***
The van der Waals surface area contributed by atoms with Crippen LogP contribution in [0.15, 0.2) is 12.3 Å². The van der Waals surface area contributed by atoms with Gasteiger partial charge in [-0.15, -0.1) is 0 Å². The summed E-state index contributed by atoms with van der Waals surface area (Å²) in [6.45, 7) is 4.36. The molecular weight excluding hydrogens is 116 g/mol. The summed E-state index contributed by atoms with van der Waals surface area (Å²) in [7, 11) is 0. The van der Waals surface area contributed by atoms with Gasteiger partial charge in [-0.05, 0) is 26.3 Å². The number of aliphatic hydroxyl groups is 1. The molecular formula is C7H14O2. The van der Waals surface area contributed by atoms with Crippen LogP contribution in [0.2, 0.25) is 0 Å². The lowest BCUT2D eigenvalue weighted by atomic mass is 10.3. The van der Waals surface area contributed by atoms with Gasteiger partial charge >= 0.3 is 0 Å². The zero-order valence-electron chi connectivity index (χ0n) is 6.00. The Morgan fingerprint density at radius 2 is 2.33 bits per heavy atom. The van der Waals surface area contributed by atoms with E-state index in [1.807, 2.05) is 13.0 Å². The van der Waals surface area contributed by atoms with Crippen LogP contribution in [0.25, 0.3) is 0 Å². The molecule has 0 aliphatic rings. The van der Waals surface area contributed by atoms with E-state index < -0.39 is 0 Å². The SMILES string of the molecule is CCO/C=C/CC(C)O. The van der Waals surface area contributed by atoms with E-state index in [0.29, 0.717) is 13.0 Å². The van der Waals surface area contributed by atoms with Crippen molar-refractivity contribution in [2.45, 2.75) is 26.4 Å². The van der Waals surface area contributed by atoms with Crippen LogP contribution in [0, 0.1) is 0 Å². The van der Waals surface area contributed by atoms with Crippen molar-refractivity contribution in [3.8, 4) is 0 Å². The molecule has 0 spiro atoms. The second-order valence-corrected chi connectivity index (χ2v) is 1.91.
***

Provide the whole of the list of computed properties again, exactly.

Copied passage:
The van der Waals surface area contributed by atoms with Crippen LogP contribution in [0.15, 0.2) is 12.3 Å². The van der Waals surface area contributed by atoms with Gasteiger partial charge in [-0.15, -0.1) is 0 Å². The summed E-state index contributed by atoms with van der Waals surface area (Å²) in [6.45, 7) is 4.36. The molecular weight excluding hydrogens is 116 g/mol. The summed E-state index contributed by atoms with van der Waals surface area (Å²) in [7, 11) is 0. The van der Waals surface area contributed by atoms with Gasteiger partial charge in [-0.05, 0) is 26.3 Å². The number of aliphatic hydroxyl groups is 1. The molecular formula is C7H14O2. The van der Waals surface area contributed by atoms with Crippen LogP contribution in [0.2, 0.25) is 0 Å². The lowest BCUT2D eigenvalue weighted by atomic mass is 10.3. The van der Waals surface area contributed by atoms with Gasteiger partial charge >= 0.3 is 0 Å². The zero-order valence-electron chi connectivity index (χ0n) is 6.00. The Morgan fingerprint density at radius 2 is 2.33 bits per heavy atom. The van der Waals surface area contributed by atoms with E-state index in [1.807, 2.05) is 13.0 Å². The van der Waals surface area contributed by atoms with Crippen LogP contribution in [0.25, 0.3) is 0 Å². The molecule has 0 aliphatic rings. The van der Waals surface area contributed by atoms with E-state index < -0.39 is 0 Å². The SMILES string of the molecule is CCO/C=C/CC(C)O. The van der Waals surface area contributed by atoms with E-state index in [0.29, 0.717) is 13.0 Å². The van der Waals surface area contributed by atoms with Crippen molar-refractivity contribution in [2.45, 2.75) is 26.4 Å². The van der Waals surface area contributed by atoms with Crippen LogP contribution in [0, 0.1) is 0 Å². The van der Waals surface area contributed by atoms with Crippen molar-refractivity contribution in [3.8, 4) is 0 Å². The molecule has 0 spiro atoms. The second-order valence-corrected chi connectivity index (χ2v) is 1.91.